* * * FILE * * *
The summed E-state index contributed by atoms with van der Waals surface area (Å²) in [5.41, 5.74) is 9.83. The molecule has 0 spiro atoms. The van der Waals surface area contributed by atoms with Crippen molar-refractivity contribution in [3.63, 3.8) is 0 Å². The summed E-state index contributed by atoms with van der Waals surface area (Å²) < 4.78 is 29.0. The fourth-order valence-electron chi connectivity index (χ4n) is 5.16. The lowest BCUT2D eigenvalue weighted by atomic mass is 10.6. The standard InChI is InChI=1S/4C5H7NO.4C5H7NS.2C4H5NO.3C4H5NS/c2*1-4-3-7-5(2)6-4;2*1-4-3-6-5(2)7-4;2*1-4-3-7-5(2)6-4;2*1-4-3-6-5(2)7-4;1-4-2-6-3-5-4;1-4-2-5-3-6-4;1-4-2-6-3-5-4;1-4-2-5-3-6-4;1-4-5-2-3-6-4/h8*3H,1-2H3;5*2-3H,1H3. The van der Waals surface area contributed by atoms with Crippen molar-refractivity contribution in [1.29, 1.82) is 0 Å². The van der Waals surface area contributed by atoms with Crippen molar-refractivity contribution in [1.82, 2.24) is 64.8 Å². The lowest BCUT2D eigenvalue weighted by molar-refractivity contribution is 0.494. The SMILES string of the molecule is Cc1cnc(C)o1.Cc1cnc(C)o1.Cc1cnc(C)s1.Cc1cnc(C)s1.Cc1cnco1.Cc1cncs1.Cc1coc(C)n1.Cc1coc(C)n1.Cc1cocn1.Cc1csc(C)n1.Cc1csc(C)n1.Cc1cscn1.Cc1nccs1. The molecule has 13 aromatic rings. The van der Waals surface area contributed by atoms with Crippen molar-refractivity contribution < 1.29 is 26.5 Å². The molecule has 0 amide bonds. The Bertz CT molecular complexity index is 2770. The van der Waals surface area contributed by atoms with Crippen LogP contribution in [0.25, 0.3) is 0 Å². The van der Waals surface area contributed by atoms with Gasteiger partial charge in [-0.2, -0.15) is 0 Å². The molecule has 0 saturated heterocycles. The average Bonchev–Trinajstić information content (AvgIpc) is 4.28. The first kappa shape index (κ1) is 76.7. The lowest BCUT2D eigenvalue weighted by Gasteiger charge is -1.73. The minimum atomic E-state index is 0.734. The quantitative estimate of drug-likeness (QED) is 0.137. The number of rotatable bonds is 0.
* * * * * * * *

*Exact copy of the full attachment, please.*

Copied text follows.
The summed E-state index contributed by atoms with van der Waals surface area (Å²) in [5.41, 5.74) is 9.83. The molecule has 0 spiro atoms. The van der Waals surface area contributed by atoms with Crippen molar-refractivity contribution in [3.63, 3.8) is 0 Å². The summed E-state index contributed by atoms with van der Waals surface area (Å²) < 4.78 is 29.0. The fourth-order valence-electron chi connectivity index (χ4n) is 5.16. The lowest BCUT2D eigenvalue weighted by atomic mass is 10.6. The standard InChI is InChI=1S/4C5H7NO.4C5H7NS.2C4H5NO.3C4H5NS/c2*1-4-3-7-5(2)6-4;2*1-4-3-6-5(2)7-4;2*1-4-3-7-5(2)6-4;2*1-4-3-6-5(2)7-4;1-4-2-6-3-5-4;1-4-2-5-3-6-4;1-4-2-6-3-5-4;1-4-2-5-3-6-4;1-4-5-2-3-6-4/h8*3H,1-2H3;5*2-3H,1H3. The van der Waals surface area contributed by atoms with Crippen molar-refractivity contribution in [1.29, 1.82) is 0 Å². The van der Waals surface area contributed by atoms with Crippen molar-refractivity contribution in [1.82, 2.24) is 64.8 Å². The lowest BCUT2D eigenvalue weighted by molar-refractivity contribution is 0.494. The SMILES string of the molecule is Cc1cnc(C)o1.Cc1cnc(C)o1.Cc1cnc(C)s1.Cc1cnc(C)s1.Cc1cnco1.Cc1cncs1.Cc1coc(C)n1.Cc1coc(C)n1.Cc1cocn1.Cc1csc(C)n1.Cc1csc(C)n1.Cc1cscn1.Cc1nccs1. The molecule has 13 aromatic rings. The van der Waals surface area contributed by atoms with Crippen molar-refractivity contribution < 1.29 is 26.5 Å². The molecule has 0 amide bonds. The Bertz CT molecular complexity index is 2770. The van der Waals surface area contributed by atoms with Crippen LogP contribution in [0.25, 0.3) is 0 Å². The van der Waals surface area contributed by atoms with Gasteiger partial charge in [-0.2, -0.15) is 0 Å². The molecule has 0 saturated heterocycles. The average Bonchev–Trinajstić information content (AvgIpc) is 4.28. The first kappa shape index (κ1) is 76.7. The lowest BCUT2D eigenvalue weighted by Gasteiger charge is -1.73. The minimum atomic E-state index is 0.734. The quantitative estimate of drug-likeness (QED) is 0.137. The number of rotatable bonds is 0.